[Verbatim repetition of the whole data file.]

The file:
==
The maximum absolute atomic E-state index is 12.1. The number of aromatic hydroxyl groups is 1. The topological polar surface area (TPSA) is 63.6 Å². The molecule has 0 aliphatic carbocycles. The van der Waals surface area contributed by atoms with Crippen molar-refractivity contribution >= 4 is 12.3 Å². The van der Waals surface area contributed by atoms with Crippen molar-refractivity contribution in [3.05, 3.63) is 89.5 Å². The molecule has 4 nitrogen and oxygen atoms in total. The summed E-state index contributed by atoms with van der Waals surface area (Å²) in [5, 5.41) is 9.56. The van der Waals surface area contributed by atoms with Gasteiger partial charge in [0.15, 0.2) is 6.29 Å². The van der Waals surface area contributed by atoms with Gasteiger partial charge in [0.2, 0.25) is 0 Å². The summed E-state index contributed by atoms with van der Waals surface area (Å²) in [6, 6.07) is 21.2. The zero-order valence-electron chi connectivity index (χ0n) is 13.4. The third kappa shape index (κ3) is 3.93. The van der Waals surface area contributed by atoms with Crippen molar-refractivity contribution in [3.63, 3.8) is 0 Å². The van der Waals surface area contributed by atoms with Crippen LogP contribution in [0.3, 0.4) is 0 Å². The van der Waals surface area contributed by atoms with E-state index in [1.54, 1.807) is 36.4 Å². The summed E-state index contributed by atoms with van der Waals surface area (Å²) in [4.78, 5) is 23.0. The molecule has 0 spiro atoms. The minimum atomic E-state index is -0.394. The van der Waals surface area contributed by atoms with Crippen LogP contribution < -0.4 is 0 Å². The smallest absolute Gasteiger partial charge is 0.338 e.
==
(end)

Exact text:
The maximum absolute atomic E-state index is 12.1. The number of aromatic hydroxyl groups is 1. The topological polar surface area (TPSA) is 63.6 Å². The molecule has 0 aliphatic carbocycles. The van der Waals surface area contributed by atoms with Crippen molar-refractivity contribution >= 4 is 12.3 Å². The van der Waals surface area contributed by atoms with Crippen molar-refractivity contribution in [3.05, 3.63) is 89.5 Å². The molecule has 4 nitrogen and oxygen atoms in total. The summed E-state index contributed by atoms with van der Waals surface area (Å²) in [5, 5.41) is 9.56. The van der Waals surface area contributed by atoms with Gasteiger partial charge in [0.15, 0.2) is 6.29 Å². The van der Waals surface area contributed by atoms with Gasteiger partial charge in [0.2, 0.25) is 0 Å². The summed E-state index contributed by atoms with van der Waals surface area (Å²) in [6, 6.07) is 21.2. The zero-order valence-electron chi connectivity index (χ0n) is 13.4. The third kappa shape index (κ3) is 3.93. The van der Waals surface area contributed by atoms with Crippen molar-refractivity contribution in [3.63, 3.8) is 0 Å². The van der Waals surface area contributed by atoms with Crippen LogP contribution in [0.3, 0.4) is 0 Å². The van der Waals surface area contributed by atoms with E-state index in [1.54, 1.807) is 36.4 Å². The summed E-state index contributed by atoms with van der Waals surface area (Å²) in [4.78, 5) is 23.0. The molecule has 0 spiro atoms. The minimum atomic E-state index is -0.394. The van der Waals surface area contributed by atoms with Crippen LogP contribution < -0.4 is 0 Å². The smallest absolute Gasteiger partial charge is 0.338 e.